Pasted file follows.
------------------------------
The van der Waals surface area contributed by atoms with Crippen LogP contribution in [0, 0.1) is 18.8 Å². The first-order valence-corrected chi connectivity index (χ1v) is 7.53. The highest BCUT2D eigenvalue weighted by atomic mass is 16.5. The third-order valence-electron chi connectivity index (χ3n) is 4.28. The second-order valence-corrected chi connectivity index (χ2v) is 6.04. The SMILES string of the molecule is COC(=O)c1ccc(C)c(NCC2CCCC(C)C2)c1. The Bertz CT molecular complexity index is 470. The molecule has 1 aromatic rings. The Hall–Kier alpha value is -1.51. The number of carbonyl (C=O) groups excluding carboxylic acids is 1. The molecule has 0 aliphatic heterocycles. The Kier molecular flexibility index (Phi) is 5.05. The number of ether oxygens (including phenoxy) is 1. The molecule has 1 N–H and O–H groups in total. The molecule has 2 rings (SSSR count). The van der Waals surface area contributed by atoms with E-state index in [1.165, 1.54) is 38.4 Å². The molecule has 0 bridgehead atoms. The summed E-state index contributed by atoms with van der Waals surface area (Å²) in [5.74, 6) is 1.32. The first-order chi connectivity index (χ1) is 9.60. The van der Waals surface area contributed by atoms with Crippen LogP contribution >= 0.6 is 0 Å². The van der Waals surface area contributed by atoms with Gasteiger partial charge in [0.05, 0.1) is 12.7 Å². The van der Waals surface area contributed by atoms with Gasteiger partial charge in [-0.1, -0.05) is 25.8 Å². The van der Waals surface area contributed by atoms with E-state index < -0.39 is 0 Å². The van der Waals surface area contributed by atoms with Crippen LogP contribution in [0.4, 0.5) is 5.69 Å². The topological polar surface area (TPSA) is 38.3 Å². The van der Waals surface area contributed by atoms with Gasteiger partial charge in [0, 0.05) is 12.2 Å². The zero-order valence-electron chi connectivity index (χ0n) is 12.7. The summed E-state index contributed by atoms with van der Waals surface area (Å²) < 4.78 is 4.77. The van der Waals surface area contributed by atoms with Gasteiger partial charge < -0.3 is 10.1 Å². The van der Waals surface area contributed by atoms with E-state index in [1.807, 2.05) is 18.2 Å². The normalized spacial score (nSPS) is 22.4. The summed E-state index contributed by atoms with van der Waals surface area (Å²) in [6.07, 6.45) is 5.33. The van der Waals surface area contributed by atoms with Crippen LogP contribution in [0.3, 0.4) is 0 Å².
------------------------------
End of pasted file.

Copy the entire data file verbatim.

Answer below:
The van der Waals surface area contributed by atoms with Crippen LogP contribution in [0, 0.1) is 18.8 Å². The first-order valence-corrected chi connectivity index (χ1v) is 7.53. The highest BCUT2D eigenvalue weighted by atomic mass is 16.5. The third-order valence-electron chi connectivity index (χ3n) is 4.28. The second-order valence-corrected chi connectivity index (χ2v) is 6.04. The SMILES string of the molecule is COC(=O)c1ccc(C)c(NCC2CCCC(C)C2)c1. The Bertz CT molecular complexity index is 470. The molecule has 1 aromatic rings. The Hall–Kier alpha value is -1.51. The number of carbonyl (C=O) groups excluding carboxylic acids is 1. The molecule has 0 aliphatic heterocycles. The Kier molecular flexibility index (Phi) is 5.05. The number of ether oxygens (including phenoxy) is 1. The molecule has 1 N–H and O–H groups in total. The molecule has 2 rings (SSSR count). The van der Waals surface area contributed by atoms with E-state index in [1.165, 1.54) is 38.4 Å². The molecule has 0 bridgehead atoms. The summed E-state index contributed by atoms with van der Waals surface area (Å²) in [5.74, 6) is 1.32. The first-order chi connectivity index (χ1) is 9.60. The van der Waals surface area contributed by atoms with Crippen LogP contribution >= 0.6 is 0 Å². The van der Waals surface area contributed by atoms with Gasteiger partial charge in [0.05, 0.1) is 12.7 Å². The van der Waals surface area contributed by atoms with Gasteiger partial charge in [-0.1, -0.05) is 25.8 Å². The van der Waals surface area contributed by atoms with E-state index < -0.39 is 0 Å². The van der Waals surface area contributed by atoms with Crippen LogP contribution in [0.4, 0.5) is 5.69 Å². The topological polar surface area (TPSA) is 38.3 Å². The van der Waals surface area contributed by atoms with Gasteiger partial charge in [0, 0.05) is 12.2 Å². The zero-order valence-electron chi connectivity index (χ0n) is 12.7. The summed E-state index contributed by atoms with van der Waals surface area (Å²) < 4.78 is 4.77. The van der Waals surface area contributed by atoms with Gasteiger partial charge < -0.3 is 10.1 Å². The van der Waals surface area contributed by atoms with E-state index in [1.807, 2.05) is 18.2 Å². The normalized spacial score (nSPS) is 22.4. The summed E-state index contributed by atoms with van der Waals surface area (Å²) in [6.07, 6.45) is 5.33. The van der Waals surface area contributed by atoms with Crippen LogP contribution in [0.3, 0.4) is 0 Å².